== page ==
2009 FTC Game Press Release

FIRST News Release

13,000 High-School Students Shoot for Gold in 2009 FIRST® "Hotshot!" Tech Challenge

Program introduces new infrared homing device; Game mirrors tradeoffs faced by today’s robotics designers and engineers

Manchester, NH, September 12, 2009 - FIRST® (For Inspiration and Recognition of Science and Technology), an organization founded by inventor Dean Kamen to inspire young people’s interest and participation in science and technology, today officially launched its 2009 FIRST Tech Challenge (FTC) season with an online Kickoff event unveiling this year’s game, Hotshot!

The FIRST Tech Challenge is an intermediate robotics competition designed for 14 to 18 year-old high-school students, where teams of up to ten students work alongside mentors, applying real-world math and science concepts to solve the annual challenge. Students compete and cooperate in team alliances at high-energy regional tournaments that reward the effectiveness of each robot, the power of collaboration, and the determination of students. Through their FIRST involvement, students discover the rewarding and engaging process of innovation and engineering.

"The type of hands-on problem solving required in FIRST Tech Challenge creates valuable skills students will need as they progress toward higher education and eventually professional careers," said Dean Kamen, FIRST founder and CEO of DEKA Research & Development. "This year, the Hotshot! robotic game allows for a variety of mechanical solutions for scoring; but favors shooting mechanisms over lifting mechanisms - that mirrors the kind of real-world trade-offs engineers face every day. We have deliberately developed a game with a multi-tiered scoring target and multiple strategies of play to underscore the design trade-offs that the teams must make when building their robots."

Hotshot! was developed with the input of professional robotics designers, engineers, and sensor experts from across the country to provide a relevant engineering challenge. The use of sensors to track and target, manipulators to collect objects, and launching mechanisms to score those objects are all part of the challenge. Coupled with uneven playing surfaces and challenging goal locations, HotShot! emulates many things real-world robotics designers face.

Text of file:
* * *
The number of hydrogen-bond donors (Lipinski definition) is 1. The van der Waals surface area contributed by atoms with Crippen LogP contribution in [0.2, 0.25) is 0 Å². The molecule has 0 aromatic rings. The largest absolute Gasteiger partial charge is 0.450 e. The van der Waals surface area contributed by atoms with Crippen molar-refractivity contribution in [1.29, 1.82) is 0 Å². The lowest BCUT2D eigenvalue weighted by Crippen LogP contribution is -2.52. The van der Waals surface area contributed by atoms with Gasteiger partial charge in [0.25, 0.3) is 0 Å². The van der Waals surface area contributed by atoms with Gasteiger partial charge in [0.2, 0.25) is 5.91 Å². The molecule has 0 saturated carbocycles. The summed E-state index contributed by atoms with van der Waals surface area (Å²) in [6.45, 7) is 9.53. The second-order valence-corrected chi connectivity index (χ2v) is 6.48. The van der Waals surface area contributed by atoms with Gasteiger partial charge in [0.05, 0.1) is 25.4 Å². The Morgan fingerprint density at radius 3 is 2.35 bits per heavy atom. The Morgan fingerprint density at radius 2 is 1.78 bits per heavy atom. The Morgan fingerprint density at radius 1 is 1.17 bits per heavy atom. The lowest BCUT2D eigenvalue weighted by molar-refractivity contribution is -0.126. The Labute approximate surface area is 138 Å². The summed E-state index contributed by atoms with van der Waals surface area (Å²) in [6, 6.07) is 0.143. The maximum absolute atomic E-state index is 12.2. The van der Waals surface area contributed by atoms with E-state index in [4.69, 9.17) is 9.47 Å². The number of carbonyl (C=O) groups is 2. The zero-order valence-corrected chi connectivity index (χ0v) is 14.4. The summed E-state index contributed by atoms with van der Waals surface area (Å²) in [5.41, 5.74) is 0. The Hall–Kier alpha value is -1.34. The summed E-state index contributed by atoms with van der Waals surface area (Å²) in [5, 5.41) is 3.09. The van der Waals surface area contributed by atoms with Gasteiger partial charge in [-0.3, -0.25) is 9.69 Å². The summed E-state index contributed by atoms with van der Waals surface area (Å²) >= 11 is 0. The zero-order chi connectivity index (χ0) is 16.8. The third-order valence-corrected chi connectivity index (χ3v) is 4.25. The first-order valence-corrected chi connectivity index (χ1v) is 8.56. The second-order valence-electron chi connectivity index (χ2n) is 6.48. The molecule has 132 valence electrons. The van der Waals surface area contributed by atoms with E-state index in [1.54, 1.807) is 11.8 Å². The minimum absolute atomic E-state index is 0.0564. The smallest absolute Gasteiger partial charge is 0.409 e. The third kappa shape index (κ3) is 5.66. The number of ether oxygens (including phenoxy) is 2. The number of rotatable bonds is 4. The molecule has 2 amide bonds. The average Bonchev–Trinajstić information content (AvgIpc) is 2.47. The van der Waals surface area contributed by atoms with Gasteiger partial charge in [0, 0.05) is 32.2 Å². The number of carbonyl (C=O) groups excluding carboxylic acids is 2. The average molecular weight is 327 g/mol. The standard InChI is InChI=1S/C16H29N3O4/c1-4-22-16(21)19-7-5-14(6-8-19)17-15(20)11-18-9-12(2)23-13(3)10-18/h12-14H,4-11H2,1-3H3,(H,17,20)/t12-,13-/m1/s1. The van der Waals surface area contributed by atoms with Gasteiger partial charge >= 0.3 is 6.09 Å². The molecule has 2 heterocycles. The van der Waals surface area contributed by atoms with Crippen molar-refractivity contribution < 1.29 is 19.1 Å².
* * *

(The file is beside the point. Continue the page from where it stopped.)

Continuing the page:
More than 13,000 high-school-aged young people are expected to participate in this year’s competition, in which robots will develop and execute both offensive and defensive strategies to score balls into a rotatable center goal and off-field goals in the last 30 seconds of a match. Using a combination of sensors including infrared tracking (IR), line following, ultrasonic, touch, and more, students will program their robots to operate in both autonomous and tele-operated modes. The HotShot! matches will last two minutes and thirty seconds, and will begin with a 30 second autonomous period followed by a two-minute tele-operated period. The final 30 seconds of the tele-operated period is the "end game" where additional outside goals become available and bonus balls come into play ensuring an exciting finish.

According to FIRST president Paul R. Gudonis, "The FIRST Tech Challenge is new and improved for the 2009 season and requires students to compete at professional levels with a kit of exciting technology including advanced sensors. While many scientists agree that new discoveries are the essentials needed to meet our nation’s challenges head on - the single most important challenge will be to produce innovative, passionate scientists, engineers, and technologists who will show us the way. That’s the real mission of FIRST."

Research has shown that FIRST Tech Challenge effectively engages students from various backgrounds, instilling new ideas and concepts in more experienced students, while helping to inspire, motivate, and encourage learning basic principles and skills among students with less experience. Through their FIRST involvement, students also learn about important, life-long skills such as planning, research, collaboration, mentorship, and teamwork. FTC participants are eligible to apply for over seven million dollars in scholarship funds from some of the finest science and engineering schools in the country.

The 2009 FTC competition kit is a complete robotics platform designed to provide students with technology scientists and engineers use. It consists of an expanded TETRIX® metal robot structure kit, LEGO® MINDSTORMS® NXT robotics kit, DC drive motors, servomotors, controllers, and advanced sensors. It also includes three software platforms which FTC teams can use to program their robots, including LEGO® NXTG, National Instruments LabViewTM for FTC, and RobotC.

During the 2009 season, approximately 1,300 FIRST Tech Challenge teams will compete in events in the U.S., Canada, and Mexico, culminating at the FIRST Championship, April 15-17, 2010 at the Georgia Dome in Atlanta, Georgia.

FIRST Tech Challenge sponsors include:
Official Program Sponsor for the FIRST Tech Challenge, Rockwell Collins;
FTC CAD and Collaboration Sponsor, PTC; and
FTC Program Sponsor, General Dynamics.

About  FIRST®
Accomplished inventor Dean Kamen founded FIRST (For Inspiration and Recognition of Science and Technology) in 1989 to inspire an appreciation of science and technology in young people. Based in Manchester, N.H., FIRST designs accessible, innovative programs to build self-confidence, knowledge, and life skills while motivating young people to pursue opportunities in science, technology, and engineering. With the support of many of the world’s most well-known companies, the not-for-profit organization hosts the FIRST Robotics Competition (FRC) and FIRST Tech Challenge (FTC) for high-school students, FIRST LEGO® League (FLL) for children 9-14 years old, and Junior FIRST LEGO® League (Jr.FLL) for 6 to 9 year-olds. 
 

Media Contact:

Cheryl Walsh 
603-666-3906 ext. 460